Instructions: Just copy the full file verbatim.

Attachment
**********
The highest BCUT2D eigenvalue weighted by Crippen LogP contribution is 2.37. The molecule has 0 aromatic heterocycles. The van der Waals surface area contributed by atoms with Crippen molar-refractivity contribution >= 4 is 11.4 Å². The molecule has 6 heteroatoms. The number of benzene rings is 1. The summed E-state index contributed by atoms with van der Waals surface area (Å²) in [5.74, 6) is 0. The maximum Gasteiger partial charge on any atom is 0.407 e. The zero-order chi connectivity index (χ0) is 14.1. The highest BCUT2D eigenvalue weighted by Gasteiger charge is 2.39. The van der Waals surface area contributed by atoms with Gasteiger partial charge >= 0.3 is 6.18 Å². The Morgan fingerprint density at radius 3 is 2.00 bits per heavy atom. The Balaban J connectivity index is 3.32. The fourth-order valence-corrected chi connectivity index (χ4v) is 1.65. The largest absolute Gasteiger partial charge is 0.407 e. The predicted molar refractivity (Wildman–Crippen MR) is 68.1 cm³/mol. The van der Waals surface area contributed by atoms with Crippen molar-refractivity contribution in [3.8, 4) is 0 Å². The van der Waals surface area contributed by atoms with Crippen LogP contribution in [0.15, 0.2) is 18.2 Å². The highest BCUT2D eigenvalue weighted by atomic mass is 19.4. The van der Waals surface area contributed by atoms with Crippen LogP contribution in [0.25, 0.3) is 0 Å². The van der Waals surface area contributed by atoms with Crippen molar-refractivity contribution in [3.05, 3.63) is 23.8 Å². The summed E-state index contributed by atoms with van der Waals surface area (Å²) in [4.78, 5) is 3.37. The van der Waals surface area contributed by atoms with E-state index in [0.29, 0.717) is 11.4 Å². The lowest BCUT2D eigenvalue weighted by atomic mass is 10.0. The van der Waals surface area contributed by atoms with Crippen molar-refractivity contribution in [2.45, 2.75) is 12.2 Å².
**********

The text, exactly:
The highest BCUT2D eigenvalue weighted by Crippen LogP contribution is 2.37. The molecule has 0 aromatic heterocycles. The van der Waals surface area contributed by atoms with Crippen molar-refractivity contribution >= 4 is 11.4 Å². The molecule has 6 heteroatoms. The number of benzene rings is 1. The summed E-state index contributed by atoms with van der Waals surface area (Å²) in [5.74, 6) is 0. The maximum Gasteiger partial charge on any atom is 0.407 e. The zero-order chi connectivity index (χ0) is 14.1. The highest BCUT2D eigenvalue weighted by Gasteiger charge is 2.39. The van der Waals surface area contributed by atoms with Gasteiger partial charge >= 0.3 is 6.18 Å². The Morgan fingerprint density at radius 3 is 2.00 bits per heavy atom. The Balaban J connectivity index is 3.32. The fourth-order valence-corrected chi connectivity index (χ4v) is 1.65. The largest absolute Gasteiger partial charge is 0.407 e. The predicted molar refractivity (Wildman–Crippen MR) is 68.1 cm³/mol. The van der Waals surface area contributed by atoms with Crippen molar-refractivity contribution in [3.8, 4) is 0 Å². The van der Waals surface area contributed by atoms with Crippen LogP contribution in [0.15, 0.2) is 18.2 Å². The highest BCUT2D eigenvalue weighted by atomic mass is 19.4. The van der Waals surface area contributed by atoms with Crippen LogP contribution in [0.25, 0.3) is 0 Å². The van der Waals surface area contributed by atoms with Crippen molar-refractivity contribution in [3.05, 3.63) is 23.8 Å². The summed E-state index contributed by atoms with van der Waals surface area (Å²) in [4.78, 5) is 3.37. The van der Waals surface area contributed by atoms with E-state index in [0.29, 0.717) is 11.4 Å². The lowest BCUT2D eigenvalue weighted by atomic mass is 10.0. The van der Waals surface area contributed by atoms with Crippen molar-refractivity contribution in [2.45, 2.75) is 12.2 Å².